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Beyond the hashtag, Miami, Arizona

Updated: Jan 13

Also on AZ HWY 60 on my little road trip to Boyce Thompson Arboretum is Miami, (pop 1,897) another copper mining town.

I really wanted to visit Miami because it has a reputation for being a great place for picking - finding treasure in its vintage, antique and old junk stores.

Sadly, on a Tuesday in late November, all the potentially interesting businesses in the historic district were closed.

All I found was a little park with a lovingly painted shipping container ready made for social media photo opportunities. Take a picture in front of a set of beautiful wings and post it. "Look what a great time I am having. " Hash tag it appropriately and move on. To where? Walmart for lunch?

There were beautiful buildings in the downtown area, which spoke of turn of last century mining boom,  but many seemed to be crumbling into ruin in spite of what I had read about  downtown Miami being under restoration.


En route out of town I drove past a Walmart with a few cars in the parking lot. This could explain the deathlike feel of the historic downtown. Those big box stores seem to poison the soil. It is as if they insert a malignancy into a community, killing off the independent business owners and the mom 'n pops.


Capitalism has a lot to answer for. It's a failed paradigm for human society, in my opinion.

And yet. And yet. William Boyce Thompson a capitalist mining magnate, financier and philanthropist left (amongst other things like big holes in the earth) the legacy of Boyce Thompson Arboretum, the reason for my wanders in south eastern Arizona at this time.


These old mining towns have such archetypal Western romance. Image above: "Bandit Queen" and frontier outlaw Belle Starr and Bluford "Blue" Duck, outlaw of the Old West, born into the Cherokee nation and rumoured to be one of Belle Starr's many lovers.

Or do they? Image above Lakota leader Sitting Bull and William Frederick Cody aka Buffalo Bill who toured together as a circus act.


I left Miami, Arizona, as disappointed as I had been by Superior, driving towards what was once known as "Hells Forty Acres" the San Carlos Apache Reservation,  pondering notions of greed, exploitation and legacy. I could have stopped off in Globe next, but didn't. Too much emptiness full of what once was for one day.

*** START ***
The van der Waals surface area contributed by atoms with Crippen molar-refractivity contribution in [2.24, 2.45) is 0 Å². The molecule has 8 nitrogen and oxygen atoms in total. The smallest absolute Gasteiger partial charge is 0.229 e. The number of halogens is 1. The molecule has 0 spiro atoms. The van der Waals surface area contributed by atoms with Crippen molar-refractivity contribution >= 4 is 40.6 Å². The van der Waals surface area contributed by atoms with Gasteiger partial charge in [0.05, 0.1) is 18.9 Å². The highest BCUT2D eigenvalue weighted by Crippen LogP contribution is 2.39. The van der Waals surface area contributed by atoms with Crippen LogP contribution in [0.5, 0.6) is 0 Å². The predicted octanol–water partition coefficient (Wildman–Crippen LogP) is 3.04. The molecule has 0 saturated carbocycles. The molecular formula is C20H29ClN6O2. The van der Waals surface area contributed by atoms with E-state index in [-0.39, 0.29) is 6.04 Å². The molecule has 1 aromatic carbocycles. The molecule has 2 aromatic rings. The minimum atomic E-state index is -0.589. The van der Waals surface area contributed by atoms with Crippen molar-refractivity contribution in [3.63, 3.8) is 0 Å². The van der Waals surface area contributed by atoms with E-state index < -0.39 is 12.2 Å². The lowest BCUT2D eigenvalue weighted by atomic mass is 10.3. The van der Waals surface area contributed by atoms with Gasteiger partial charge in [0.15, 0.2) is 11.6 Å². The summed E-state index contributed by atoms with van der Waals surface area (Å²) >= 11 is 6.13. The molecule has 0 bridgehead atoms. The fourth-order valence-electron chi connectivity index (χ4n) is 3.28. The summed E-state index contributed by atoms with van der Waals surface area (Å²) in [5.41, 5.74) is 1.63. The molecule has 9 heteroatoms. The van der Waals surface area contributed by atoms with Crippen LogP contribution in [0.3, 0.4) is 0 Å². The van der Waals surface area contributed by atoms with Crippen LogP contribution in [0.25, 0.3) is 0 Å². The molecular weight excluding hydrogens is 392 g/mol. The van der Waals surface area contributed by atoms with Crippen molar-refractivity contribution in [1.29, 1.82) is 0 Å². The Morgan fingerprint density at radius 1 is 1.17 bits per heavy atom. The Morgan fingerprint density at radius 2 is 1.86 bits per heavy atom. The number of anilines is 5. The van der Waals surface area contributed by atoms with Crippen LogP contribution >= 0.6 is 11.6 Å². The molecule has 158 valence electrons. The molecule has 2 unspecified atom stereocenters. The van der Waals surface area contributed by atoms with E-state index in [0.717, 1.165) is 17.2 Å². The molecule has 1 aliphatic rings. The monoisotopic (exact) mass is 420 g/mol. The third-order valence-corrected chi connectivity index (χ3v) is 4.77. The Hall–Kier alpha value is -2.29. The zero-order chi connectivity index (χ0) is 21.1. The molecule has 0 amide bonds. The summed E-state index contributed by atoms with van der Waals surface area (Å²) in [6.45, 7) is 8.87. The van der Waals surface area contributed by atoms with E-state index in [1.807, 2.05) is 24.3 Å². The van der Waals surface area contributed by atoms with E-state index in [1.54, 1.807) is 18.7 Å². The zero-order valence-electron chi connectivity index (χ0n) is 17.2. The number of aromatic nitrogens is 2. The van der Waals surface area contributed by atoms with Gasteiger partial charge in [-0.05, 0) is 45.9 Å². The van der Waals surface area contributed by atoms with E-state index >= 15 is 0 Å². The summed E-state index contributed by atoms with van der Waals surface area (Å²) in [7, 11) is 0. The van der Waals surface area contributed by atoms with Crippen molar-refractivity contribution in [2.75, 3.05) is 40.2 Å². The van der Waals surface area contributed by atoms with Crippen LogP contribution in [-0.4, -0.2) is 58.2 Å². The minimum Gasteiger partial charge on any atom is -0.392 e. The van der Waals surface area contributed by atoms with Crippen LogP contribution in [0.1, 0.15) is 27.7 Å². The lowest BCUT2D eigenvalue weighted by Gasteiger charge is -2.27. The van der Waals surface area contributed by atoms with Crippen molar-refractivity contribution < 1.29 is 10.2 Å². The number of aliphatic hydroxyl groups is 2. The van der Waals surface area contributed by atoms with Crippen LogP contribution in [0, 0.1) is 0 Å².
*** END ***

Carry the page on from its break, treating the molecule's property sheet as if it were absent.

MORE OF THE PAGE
I had read that the San Carlos Reservation had been established in the 1890s to relocate and set against one another, various bands of Apache tribes. A career US Army officer, one General George Crook is credited with having devised this strategy though if you told me the devil did it, I wouldn't argue.

If you told me General George Crook was a character imagined by Charles Dickens I would also believe you.


Like guns, military history isn't my thing. I'm more a story kind of person. The Old West of USA is full of stories which shapeshift in the telling and retelling. Words have meaning and power.

The copper mine at Miami was once called the Inspiration mine, deriving the name, legend has it, from a fortune teller known as Madame Inspiration.

Apparently in its heyday it supplied 4% of the entire nation's copper at a time when copper was used a lot.


William Boyce Thompson the mining engineer behind the Boyce Thompson Arboretum legacy, was the founder and first president of  the Inspiration Mine, though I understand that a good deal of his material wealth was also extracted from the earth around Superior.


Saguaro cacti stood sentinel in places along my route as I drove east in late afternoon light, past the vast parking lot for a warehouse-like casino and through the reservation.


I had a date with a campsite and a collection of mineral hotsprings pools in Safford. Arizona.

In spite of the tacky plastic flowers, shower curtain and dollar store Made in China  decor, the hotsprings water was wonderful. Soaking long into the night helped to still some of the clamour, so loud in my mind, of the ghosts of this land.

That mineral hotsprings water wasn't too bad at soothing tired muscles neither,  after my early morning 12 mile wander through the arboretum. But that little walk in a park is another post.

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